Item #1910 [SEX EDUCATION IN THE USSR] Polovoe vospitanie iunykh pionerov [i.e. Sex Education of Young Pioneers]. A. Zalkind.
[SEX EDUCATION IN THE USSR] Polovoe vospitanie iunykh pionerov [i.e. Sex Education of Young Pioneers]

[SEX EDUCATION IN THE USSR] Polovoe vospitanie iunykh pionerov [i.e. Sex Education of Young Pioneers]

Moscow: Molodaia gvardiia, 1930. Item #1910

93, [2] pp. 17,5x12,5 cm. In original publisher’s wrappers. Small fragments of spine lost, otherwise very good.
Second edition. Rare.

Along with other early Soviet books, this publication called for proper sex education instead of silencing related issues. Breaking down of the family and old ethics, disorganization of mass schools, and a high level of child homelessness influenced the mindset and manners of youth. This caused the creation of this book targeted at educators who worked with pioneers of 10-14 years old. In terms of socialist society, collectivism was supposed to dominate over children and teenage romance.
“The pioneer movement should become the main fighter against the parasitic sexual switching of adolescents’ energy” – the author writes. Psychoanalyst and paedologist Aron Zalkind (1888-1936) was Bekhterev’s student. Initially, he tried to promote Freudism as an interpretation of psychoanalysis compatible with Marxism-Leninism, then switched to paedology. In late 1931, he was blamed for “Menshevik-idealistic eclecticism”, and was also subjected for his
Freudianism and “perversions at work”. The severe criticism forced him to leave the Institute of Psychology, Pedology and Psychotechnics and even led to a heart attack in 1936.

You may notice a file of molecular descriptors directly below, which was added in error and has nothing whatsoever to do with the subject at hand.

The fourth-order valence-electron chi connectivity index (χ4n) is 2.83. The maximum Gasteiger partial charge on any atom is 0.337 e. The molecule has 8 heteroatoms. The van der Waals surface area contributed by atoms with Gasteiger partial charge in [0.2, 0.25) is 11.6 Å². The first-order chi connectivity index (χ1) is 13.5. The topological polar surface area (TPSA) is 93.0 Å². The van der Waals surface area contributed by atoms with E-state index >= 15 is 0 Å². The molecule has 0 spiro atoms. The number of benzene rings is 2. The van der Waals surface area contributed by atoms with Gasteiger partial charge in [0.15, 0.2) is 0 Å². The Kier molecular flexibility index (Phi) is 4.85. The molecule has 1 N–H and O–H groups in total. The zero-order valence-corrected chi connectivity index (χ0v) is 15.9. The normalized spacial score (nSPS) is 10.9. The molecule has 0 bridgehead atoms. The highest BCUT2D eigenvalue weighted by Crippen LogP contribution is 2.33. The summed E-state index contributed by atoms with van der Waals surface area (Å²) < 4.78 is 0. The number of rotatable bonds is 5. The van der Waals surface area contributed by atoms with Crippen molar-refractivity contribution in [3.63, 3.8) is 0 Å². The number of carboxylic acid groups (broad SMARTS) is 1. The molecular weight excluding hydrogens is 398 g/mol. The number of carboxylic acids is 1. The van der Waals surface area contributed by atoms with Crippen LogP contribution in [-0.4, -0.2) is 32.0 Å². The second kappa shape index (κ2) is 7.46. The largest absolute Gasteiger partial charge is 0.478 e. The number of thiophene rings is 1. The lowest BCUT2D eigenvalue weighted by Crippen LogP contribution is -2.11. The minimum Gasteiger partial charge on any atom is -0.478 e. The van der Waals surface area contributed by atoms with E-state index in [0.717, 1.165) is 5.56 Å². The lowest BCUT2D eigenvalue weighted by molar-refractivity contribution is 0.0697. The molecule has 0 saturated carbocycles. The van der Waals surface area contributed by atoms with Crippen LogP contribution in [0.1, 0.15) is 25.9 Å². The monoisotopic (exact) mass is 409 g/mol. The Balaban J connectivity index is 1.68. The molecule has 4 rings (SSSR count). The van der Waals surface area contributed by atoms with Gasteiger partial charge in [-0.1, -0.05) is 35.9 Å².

In this book, Zalkind elaborates on mistakes that a pioneers’ educator made toward children feeling attracted, village illiteracy making children feel attraction too early. He mentions that in street life, imitation of adults leads to children’s prostitution and general immorality. To prevent and combat early sexual desire, the author proposes collectivism, collective control over each participant [“pioneer ethics”], common physical education activities and pioneer camps. Thus,
Soviet children and teenagers got used to seeing semi-bare bodies during sports events; this method was supposed to fortify their manners. The author requires not to single out sexual issues among other issues of ethics, everyday life, and social activities in conversations between an educator and the pioneers. Even in terms of collective responsibility, educators were urged not to judge someone’s romantic feelings collectively. In the preface, the author lists his other works on sex education in socialist society and pedagogy general.

Not in Worldcat.

Status: On Hold
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